What you learned: To adjust brightness and contrast
- In the menu bar, select Image > Adjustments > Brightness/Contrast.
- Adjust the Brightness slider to change the overall brightness of the image. Adjust the Contrast slider to increase or decrease image contrast.
- Click OK. The adjustments will appear only on the selected layer.
Adjust vibrance of colors.
Adjusting the intensity of color in a photograph can have a big impact. In this video, we'll explore how to do that with a Vibrance adjustment. You can follow along with this image from the practice files for this tutorial. First, whenever you're applying a direct adjustment to an image, you want to make sure that you have the layer selected that contains the image. Here we just have a single layer in this photograph, so it's not a problem. But if you have a multi-layer image, then you should check the Layers panel first. Now, let's say that we want to make the color of this weaver's sweater richer or more intense. But we don't want her skin to look too saturated. That's a perfect job for a Vibrance adjustment. To apply a Vibrance adjustment, I'll go up to the Image menu, choose Adjustments and here, there are 2 kinds of adjustments that would affect color intensity. There's Vibrance... and there's Hue/Saturation... When skin color is involved, or when you need a subtle enhancement to color intensity, then Vibrance... is the best choice. We'll cover a Hue/Saturation..., and talk about when it's most useful in another video in this tutorial. I'll select Vibrance... here, and that opens the Vibrance dialog box. In this dialogue box, you have 2 choices: Saturation or Vibrance. You can use them singly or you can use them together. Let's see what they do. If I drag the Saturation slider over to the right, you'll see right away that the intensity of all the colors is ramped up. Not only does the weaver's sweater become a richer, more intense purple, but the intensity of the flesh tones and of the loom increases too. And it really is too strong an effect in this photo. So, I'm going to put Saturation back to 0. I'll just type 0 in its value field. Instead, let's try dragging the Vibrance slider to the right. Vibrance does a more subtle job of intensifying color and it protects the flesh tones from over saturation. Let's compare a before-and-after view by clicking the Check box to the left of Preview. That's how the image looked without the Vibrance adjustment, and here's how it looks with the Vibrance adjustment. We've managed to make the sweater a stronger purple without overdoing the subject's face and the color of the wood. If you're happy with the result, click OK. And go to the File menu. Choose Save As..., and I suggest that you change the file name so you don't save over the original photo with this adjusted version. So that's how to subtly increase color intensity by applying a Vibrance adjustment. We applied this adjustment directly to the photo. But it could be applied as a flexible adjustment layer. That's a topic we'll cover in another video in this tutorial.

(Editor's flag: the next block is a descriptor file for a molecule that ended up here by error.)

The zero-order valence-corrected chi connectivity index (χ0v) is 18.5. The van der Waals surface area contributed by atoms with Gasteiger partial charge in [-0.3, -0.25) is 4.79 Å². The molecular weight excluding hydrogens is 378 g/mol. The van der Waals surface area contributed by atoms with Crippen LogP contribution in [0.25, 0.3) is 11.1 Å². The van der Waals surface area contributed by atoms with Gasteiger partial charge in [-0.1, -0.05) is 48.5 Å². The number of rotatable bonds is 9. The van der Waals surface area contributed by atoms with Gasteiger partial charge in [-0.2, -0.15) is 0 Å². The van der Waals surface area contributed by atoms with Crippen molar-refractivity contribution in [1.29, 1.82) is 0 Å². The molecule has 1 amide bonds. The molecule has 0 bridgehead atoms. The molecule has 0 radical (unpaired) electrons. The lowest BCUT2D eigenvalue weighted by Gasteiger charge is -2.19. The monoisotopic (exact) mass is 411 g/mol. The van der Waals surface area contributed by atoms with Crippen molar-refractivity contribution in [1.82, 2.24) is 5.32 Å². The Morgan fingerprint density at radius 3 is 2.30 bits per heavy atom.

What you learned: To adjust vibrance
- In the menu bar, select Image > Adjustments > Vibrance.
- Experiment by adjusting the sliders. The Vibrance slider affects the intensity of colors. It has the strongest effect on muted colors in the image. The Saturation slider increases the color intensity of all colors in the image.
- Click OK when you’re done.
Adjust hue and saturation of colors.